The next hurdle is equally substantial: raising $60,000 in start-up and operating funds. The money will pay for an executive director, any part-time workers who must be hired as well as operational expenses.

To find those dollars, Flowers has brought together a steering committee of bank officials, a lawyer, a school teacher, a businessman and a representative of a local radio station. On Tuesday, he expects to set up a board of directors and to begin the official fund-raising campaign for the club.

"I've talked to corporate officers," he said. "A lot of them have children and they've all been children. They know there's nothing here to do. . . . This is a safe alternative."

Flowers wants to have the club operating by the summer, because that's traditionally when youngsters have the most idle time on their hands. But that means he has to raise the funds by late March or early April.

"There is big money here, but we need people who are going to make a commitment," Flowers said, noting that the club needs support not just from Crystal River but from the entire county. His grand vision includes satellite centers around the county.

The troubles that have erupted at the teen center and in nearby neighborhoods have earned the area a bad reputation among county residents, but Flowers says fears for safety are unwarranted.

"The teen center is not in a bad neighborhood. What has happened is that the media has blown a lot of things out of proportion," he said.

Flowers said that any bad feelings about the teen center should be removed by the hiring of a professional director who will maintain discipline at the club. "That makes all the difference in the world," he said.

Krieger said that he doesn't see the neighborhood itself hampering the efforts to start the organization.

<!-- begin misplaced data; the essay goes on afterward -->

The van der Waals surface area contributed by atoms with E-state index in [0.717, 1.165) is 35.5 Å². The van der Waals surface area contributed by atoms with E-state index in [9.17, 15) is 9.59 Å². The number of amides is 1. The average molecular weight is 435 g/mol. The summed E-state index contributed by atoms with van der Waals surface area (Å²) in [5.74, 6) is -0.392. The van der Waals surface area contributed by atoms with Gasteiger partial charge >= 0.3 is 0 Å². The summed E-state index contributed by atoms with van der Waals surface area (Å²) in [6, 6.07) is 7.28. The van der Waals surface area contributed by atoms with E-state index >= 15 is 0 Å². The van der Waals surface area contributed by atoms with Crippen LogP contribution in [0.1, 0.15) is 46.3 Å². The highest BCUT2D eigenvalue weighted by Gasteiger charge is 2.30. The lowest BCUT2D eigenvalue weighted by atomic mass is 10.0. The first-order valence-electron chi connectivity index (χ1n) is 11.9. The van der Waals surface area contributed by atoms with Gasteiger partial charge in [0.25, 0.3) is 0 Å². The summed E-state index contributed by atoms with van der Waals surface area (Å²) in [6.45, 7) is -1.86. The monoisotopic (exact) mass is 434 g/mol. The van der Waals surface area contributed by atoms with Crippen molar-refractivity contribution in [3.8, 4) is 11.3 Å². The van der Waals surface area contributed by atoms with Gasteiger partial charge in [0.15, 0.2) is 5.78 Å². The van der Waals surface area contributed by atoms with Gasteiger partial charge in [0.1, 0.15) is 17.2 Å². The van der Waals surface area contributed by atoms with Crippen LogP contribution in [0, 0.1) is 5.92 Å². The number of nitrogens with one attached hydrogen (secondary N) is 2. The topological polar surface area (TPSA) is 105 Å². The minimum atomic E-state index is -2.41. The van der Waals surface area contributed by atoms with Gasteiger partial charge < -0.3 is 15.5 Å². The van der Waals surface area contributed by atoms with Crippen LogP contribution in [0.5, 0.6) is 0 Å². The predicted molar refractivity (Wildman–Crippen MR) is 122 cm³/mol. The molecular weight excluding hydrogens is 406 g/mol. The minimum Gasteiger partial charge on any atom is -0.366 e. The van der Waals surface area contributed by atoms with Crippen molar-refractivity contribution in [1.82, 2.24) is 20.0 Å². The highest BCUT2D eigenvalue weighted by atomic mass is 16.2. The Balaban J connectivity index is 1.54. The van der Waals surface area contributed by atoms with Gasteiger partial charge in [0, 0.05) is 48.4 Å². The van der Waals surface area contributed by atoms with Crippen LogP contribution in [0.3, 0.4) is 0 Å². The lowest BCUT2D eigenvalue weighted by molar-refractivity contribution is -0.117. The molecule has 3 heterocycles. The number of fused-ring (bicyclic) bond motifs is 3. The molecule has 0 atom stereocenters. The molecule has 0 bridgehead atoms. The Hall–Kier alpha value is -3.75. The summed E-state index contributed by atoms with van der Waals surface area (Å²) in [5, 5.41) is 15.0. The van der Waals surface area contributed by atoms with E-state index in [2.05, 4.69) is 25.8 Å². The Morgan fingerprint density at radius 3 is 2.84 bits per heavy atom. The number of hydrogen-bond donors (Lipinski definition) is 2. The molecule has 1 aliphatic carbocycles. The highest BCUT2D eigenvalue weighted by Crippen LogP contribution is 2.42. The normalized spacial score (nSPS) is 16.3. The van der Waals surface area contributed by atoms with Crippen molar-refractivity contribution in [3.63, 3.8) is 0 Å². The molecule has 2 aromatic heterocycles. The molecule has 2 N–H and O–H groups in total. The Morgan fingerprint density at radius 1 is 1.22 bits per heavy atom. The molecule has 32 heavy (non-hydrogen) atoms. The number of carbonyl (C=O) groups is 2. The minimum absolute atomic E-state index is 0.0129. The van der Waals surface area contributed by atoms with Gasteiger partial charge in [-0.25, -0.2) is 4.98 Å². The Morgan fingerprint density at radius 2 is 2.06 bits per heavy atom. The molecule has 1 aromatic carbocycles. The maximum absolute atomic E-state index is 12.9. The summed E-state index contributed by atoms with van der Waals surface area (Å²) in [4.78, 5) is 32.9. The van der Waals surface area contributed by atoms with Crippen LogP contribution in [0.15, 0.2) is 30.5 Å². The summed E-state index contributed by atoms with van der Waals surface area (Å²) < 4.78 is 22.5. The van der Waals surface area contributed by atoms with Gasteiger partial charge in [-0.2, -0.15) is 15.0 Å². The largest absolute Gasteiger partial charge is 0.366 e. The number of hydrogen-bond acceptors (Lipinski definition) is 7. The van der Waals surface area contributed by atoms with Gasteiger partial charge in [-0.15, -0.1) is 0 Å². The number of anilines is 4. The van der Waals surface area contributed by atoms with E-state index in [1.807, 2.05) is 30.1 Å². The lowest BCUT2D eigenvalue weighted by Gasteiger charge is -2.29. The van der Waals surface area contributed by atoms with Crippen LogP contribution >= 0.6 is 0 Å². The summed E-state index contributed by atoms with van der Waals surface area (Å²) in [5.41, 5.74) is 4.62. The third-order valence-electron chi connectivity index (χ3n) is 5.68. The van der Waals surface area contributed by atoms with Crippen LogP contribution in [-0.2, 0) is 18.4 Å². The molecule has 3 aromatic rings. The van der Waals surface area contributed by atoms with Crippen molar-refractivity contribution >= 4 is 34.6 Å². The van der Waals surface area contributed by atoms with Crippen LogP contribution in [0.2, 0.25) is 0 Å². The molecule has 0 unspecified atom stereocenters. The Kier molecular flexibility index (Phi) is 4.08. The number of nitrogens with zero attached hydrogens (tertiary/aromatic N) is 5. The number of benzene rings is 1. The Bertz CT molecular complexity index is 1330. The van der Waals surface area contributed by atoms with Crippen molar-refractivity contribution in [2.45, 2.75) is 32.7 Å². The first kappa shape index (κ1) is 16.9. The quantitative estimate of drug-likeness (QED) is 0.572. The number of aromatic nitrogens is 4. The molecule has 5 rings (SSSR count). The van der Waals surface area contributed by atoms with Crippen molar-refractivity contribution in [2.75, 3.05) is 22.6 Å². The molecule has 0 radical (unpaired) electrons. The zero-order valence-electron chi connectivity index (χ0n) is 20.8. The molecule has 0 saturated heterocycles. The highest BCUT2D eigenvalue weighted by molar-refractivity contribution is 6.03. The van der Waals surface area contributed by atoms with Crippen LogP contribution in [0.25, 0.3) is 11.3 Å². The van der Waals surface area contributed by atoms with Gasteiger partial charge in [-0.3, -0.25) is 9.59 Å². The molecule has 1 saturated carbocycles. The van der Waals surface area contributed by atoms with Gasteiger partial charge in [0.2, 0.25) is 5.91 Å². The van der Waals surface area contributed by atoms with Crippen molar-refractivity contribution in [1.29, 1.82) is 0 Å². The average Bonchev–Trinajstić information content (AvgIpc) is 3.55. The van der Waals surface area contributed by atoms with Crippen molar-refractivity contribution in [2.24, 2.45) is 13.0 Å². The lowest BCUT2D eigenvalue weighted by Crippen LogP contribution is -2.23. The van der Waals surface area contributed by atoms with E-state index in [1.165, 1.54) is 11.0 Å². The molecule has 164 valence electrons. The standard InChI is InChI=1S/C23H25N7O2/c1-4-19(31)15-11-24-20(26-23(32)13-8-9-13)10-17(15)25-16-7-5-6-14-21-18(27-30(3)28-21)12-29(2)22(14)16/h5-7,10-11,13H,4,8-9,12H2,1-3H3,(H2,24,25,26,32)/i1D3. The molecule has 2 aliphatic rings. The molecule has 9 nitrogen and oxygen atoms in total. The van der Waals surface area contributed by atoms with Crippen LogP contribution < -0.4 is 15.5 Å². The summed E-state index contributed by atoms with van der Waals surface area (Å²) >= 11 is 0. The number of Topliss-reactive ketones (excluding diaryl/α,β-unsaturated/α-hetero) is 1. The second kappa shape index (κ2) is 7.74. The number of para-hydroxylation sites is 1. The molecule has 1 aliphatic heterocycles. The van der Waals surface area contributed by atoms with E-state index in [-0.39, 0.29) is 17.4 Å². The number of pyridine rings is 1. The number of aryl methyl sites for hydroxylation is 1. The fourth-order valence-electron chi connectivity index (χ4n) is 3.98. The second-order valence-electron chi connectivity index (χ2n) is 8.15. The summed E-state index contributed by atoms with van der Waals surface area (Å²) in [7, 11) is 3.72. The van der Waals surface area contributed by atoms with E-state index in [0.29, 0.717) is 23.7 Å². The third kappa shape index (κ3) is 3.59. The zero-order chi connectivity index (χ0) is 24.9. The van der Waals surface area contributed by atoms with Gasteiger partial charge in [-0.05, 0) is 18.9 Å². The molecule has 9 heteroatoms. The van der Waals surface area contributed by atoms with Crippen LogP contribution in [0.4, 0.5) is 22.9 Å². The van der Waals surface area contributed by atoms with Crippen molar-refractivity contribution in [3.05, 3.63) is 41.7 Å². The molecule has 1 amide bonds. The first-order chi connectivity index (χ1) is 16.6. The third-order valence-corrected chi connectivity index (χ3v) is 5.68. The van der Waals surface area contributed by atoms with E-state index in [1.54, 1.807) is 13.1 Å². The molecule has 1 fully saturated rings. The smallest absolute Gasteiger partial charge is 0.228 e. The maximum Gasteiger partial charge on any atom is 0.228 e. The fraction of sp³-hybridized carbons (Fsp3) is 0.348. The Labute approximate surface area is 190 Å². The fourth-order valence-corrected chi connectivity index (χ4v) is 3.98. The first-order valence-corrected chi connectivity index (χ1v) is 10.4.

"If we can show that this thing is moving in a positive direction, I think they can find the funds," he said. "They've done it all over the country and that's one of the things we've liked about the Boys and Girls Clubs. Crystal River doesn't have problems like Chicago, Pittsburgh or Detroit."

Saving the children

Despite the challenges, those involved in pushing for the Boys and Girls Clubs say their's is an important goal.

"If you can get to a child at an early age and start molding their minds and personalities in the right direction, then by the time they get to be 18-20, you don't have half the problems," said Mayor Rich.

"It's going to be a selling job and I don't know of any other way," he said. "Credibility is going to be the key, but this thing is off to a really good start."

While the concept of a teen night club didn't work, Rich said he sees many of the Boys and Girls Clubs programs as just the ticket to keep children interested and involved. "It needs to be a full-service program," he said.

Krieger said he sees children who have not been required to expend much energy in their home life out looking for entertainment.

"They have a tremendous amount of energy that needs to be channeled and directed and the schools do some of that," Krieger said. "But the community needs to get into that."

He acknowledges that the oldest children and young adults, those who are causing most of the problems now, will probably not be interested in a Boys and Girls Club. Instead, Krieger said he hopes to attract younger children.

"I don't want to be losing them," Krieger said.

Flowers said he, too, has his eye on that next generation of youngsters.

"We're not just talking about the children of today, but the adults of tomorrow. These are our council members, planning commissioners and maybe even a president of the United States," Flowers said. "With this we could save the children."